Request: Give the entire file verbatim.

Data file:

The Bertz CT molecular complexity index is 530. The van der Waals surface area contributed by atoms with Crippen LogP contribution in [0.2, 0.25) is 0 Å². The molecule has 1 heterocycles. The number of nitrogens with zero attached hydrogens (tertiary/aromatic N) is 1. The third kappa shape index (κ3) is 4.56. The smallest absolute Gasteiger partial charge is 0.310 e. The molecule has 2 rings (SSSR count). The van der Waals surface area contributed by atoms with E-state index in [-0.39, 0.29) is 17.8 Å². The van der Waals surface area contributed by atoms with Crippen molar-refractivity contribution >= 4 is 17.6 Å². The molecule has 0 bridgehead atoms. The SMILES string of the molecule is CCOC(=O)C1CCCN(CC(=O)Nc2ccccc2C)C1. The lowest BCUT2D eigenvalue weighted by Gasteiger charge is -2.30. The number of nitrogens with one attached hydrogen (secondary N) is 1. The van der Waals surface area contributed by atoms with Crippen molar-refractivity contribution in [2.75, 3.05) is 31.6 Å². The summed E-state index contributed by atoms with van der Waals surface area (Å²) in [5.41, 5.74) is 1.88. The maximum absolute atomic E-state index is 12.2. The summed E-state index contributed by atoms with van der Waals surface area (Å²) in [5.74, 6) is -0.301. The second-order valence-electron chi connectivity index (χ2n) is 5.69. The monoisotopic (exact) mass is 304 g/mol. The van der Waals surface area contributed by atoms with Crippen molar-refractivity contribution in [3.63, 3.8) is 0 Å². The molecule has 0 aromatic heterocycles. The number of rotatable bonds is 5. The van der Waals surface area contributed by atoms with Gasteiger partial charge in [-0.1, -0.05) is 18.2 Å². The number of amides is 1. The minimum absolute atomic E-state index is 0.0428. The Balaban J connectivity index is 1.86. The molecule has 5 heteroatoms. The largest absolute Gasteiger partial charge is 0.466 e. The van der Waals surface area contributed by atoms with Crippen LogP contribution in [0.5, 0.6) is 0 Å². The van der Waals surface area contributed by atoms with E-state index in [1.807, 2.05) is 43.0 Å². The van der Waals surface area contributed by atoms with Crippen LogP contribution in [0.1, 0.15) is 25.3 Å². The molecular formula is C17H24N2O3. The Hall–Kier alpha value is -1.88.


The Bertz CT molecular complexity index is 530. The van der Waals surface area contributed by atoms with Crippen LogP contribution in [0.2, 0.25) is 0 Å². The molecule has 1 heterocycles. The number of nitrogens with zero attached hydrogens (tertiary/aromatic N) is 1. The third kappa shape index (κ3) is 4.56. The smallest absolute Gasteiger partial charge is 0.310 e. The molecule has 2 rings (SSSR count). The van der Waals surface area contributed by atoms with E-state index in [-0.39, 0.29) is 17.8 Å². The van der Waals surface area contributed by atoms with Crippen molar-refractivity contribution >= 4 is 17.6 Å². The molecule has 0 bridgehead atoms. The SMILES string of the molecule is CCOC(=O)C1CCCN(CC(=O)Nc2ccccc2C)C1. The lowest BCUT2D eigenvalue weighted by Gasteiger charge is -2.30. The number of nitrogens with one attached hydrogen (secondary N) is 1. The van der Waals surface area contributed by atoms with Crippen molar-refractivity contribution in [2.75, 3.05) is 31.6 Å². The summed E-state index contributed by atoms with van der Waals surface area (Å²) in [5.41, 5.74) is 1.88. The maximum absolute atomic E-state index is 12.2. The summed E-state index contributed by atoms with van der Waals surface area (Å²) in [5.74, 6) is -0.301. The second-order valence-electron chi connectivity index (χ2n) is 5.69. The monoisotopic (exact) mass is 304 g/mol. The van der Waals surface area contributed by atoms with Crippen molar-refractivity contribution in [3.63, 3.8) is 0 Å². The molecule has 0 aromatic heterocycles. The number of rotatable bonds is 5. The van der Waals surface area contributed by atoms with Gasteiger partial charge in [-0.1, -0.05) is 18.2 Å². The number of amides is 1. The minimum absolute atomic E-state index is 0.0428. The Balaban J connectivity index is 1.86. The molecule has 5 heteroatoms. The largest absolute Gasteiger partial charge is 0.466 e. The van der Waals surface area contributed by atoms with Crippen LogP contribution in [0.5, 0.6) is 0 Å². The van der Waals surface area contributed by atoms with E-state index in [1.807, 2.05) is 43.0 Å². The van der Waals surface area contributed by atoms with Crippen LogP contribution in [0.1, 0.15) is 25.3 Å². The molecular formula is C17H24N2O3. The Hall–Kier alpha value is -1.88.